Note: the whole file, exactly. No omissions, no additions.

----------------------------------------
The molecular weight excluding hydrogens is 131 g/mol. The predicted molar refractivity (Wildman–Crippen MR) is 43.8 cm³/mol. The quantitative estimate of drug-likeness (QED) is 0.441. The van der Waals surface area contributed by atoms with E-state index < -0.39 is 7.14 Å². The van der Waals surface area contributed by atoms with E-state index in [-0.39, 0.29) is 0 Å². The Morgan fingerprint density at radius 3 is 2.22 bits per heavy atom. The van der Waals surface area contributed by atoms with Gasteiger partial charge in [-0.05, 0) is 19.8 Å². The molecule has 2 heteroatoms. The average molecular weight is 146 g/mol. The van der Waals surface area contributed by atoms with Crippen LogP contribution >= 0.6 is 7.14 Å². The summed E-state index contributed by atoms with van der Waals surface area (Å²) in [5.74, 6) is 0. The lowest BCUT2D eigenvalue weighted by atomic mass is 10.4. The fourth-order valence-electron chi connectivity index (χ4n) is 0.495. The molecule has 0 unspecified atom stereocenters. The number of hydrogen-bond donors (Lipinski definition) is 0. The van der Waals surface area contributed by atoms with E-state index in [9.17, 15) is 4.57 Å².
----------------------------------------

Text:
The molecular weight excluding hydrogens is 131 g/mol. The predicted molar refractivity (Wildman–Crippen MR) is 43.8 cm³/mol. The quantitative estimate of drug-likeness (QED) is 0.441. The van der Waals surface area contributed by atoms with E-state index < -0.39 is 7.14 Å². The van der Waals surface area contributed by atoms with E-state index in [-0.39, 0.29) is 0 Å². The Morgan fingerprint density at radius 3 is 2.22 bits per heavy atom. The van der Waals surface area contributed by atoms with Gasteiger partial charge in [-0.05, 0) is 19.8 Å². The molecule has 2 heteroatoms. The average molecular weight is 146 g/mol. The van der Waals surface area contributed by atoms with Crippen LogP contribution >= 0.6 is 7.14 Å². The summed E-state index contributed by atoms with van der Waals surface area (Å²) in [5.74, 6) is 0. The lowest BCUT2D eigenvalue weighted by atomic mass is 10.4. The fourth-order valence-electron chi connectivity index (χ4n) is 0.495. The molecule has 0 unspecified atom stereocenters. The number of hydrogen-bond donors (Lipinski definition) is 0. The van der Waals surface area contributed by atoms with E-state index in [9.17, 15) is 4.57 Å².